In this BBC Debate, we ask our expert panel to consider the challenges confronting the BBC as it enters its second centenary.
The cost and mechanism of funding the Corporation has always been near the top of that list. The former Secretary of State, Nadine Dorries, claimed that the current license fee settlement would be the last. The BBC says universality is more important than the means. What could replace the licence fee?
Competition from streamers is inflating the costs of programme-making, and young audiences (16-24 year olds) are spending more time with TikTok than the BBC. What should be the BBC be concentrating on?
When Tim Davie began his tenure as DG he made impartiality a priority, yet we’ve recently seen how easy it is for a reporter to breach it with “glee”. Trust arrives on foot but leaves on horseback as the Dutch saying goes.
But recent events in its centenary year such as the Commonwealth Games and the coverage of the death and funeral of HM The Queen remind even the BBC’s most ardent critics how much it is valued.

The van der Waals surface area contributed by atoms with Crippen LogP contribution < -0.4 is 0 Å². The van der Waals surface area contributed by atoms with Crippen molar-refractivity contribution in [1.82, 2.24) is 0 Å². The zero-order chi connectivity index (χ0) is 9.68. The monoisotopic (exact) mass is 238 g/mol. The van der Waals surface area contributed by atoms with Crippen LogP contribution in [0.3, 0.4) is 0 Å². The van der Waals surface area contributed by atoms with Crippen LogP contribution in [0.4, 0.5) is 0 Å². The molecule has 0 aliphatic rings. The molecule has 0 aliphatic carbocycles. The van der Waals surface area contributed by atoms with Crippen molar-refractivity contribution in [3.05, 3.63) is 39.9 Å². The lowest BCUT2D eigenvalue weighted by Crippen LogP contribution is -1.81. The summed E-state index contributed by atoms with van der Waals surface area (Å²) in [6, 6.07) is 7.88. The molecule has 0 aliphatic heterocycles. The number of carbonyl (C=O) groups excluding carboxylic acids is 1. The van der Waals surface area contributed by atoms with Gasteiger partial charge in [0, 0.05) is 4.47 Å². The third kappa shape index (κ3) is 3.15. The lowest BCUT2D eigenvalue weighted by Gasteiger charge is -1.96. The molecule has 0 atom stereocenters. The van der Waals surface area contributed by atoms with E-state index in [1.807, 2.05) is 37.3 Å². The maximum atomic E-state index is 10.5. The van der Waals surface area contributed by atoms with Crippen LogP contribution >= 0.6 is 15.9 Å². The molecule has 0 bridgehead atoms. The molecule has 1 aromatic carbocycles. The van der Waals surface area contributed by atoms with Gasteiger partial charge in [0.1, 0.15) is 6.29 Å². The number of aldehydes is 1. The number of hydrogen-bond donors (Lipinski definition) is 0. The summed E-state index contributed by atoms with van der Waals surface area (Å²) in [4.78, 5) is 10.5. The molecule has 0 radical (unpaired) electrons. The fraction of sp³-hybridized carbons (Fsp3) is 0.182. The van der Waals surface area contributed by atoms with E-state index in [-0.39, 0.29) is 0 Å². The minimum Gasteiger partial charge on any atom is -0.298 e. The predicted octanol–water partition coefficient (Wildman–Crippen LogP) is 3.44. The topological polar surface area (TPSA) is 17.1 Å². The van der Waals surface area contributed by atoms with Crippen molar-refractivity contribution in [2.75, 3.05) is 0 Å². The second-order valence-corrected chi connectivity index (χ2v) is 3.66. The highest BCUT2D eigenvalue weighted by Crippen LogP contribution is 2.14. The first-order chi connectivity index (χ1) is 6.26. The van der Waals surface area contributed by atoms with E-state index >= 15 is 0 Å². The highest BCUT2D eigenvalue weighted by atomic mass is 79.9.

Join our panel as they offer the current leadership their views and advice. We want you to be able to ask your questions and take part in the debate too. If you want to submit your questions in advance, please email them to: email@example.com
Tickets include a complimentary glass of wine over which to continue the debate.
Andrew Eborn, International lawyer, and broadcaster
Greg Dyke, Former Director General, the BBC
Prof. Jean Seaton, Professor of Media History, University of Westminster; Official Historian of the BBC
Everyman Kings Cross
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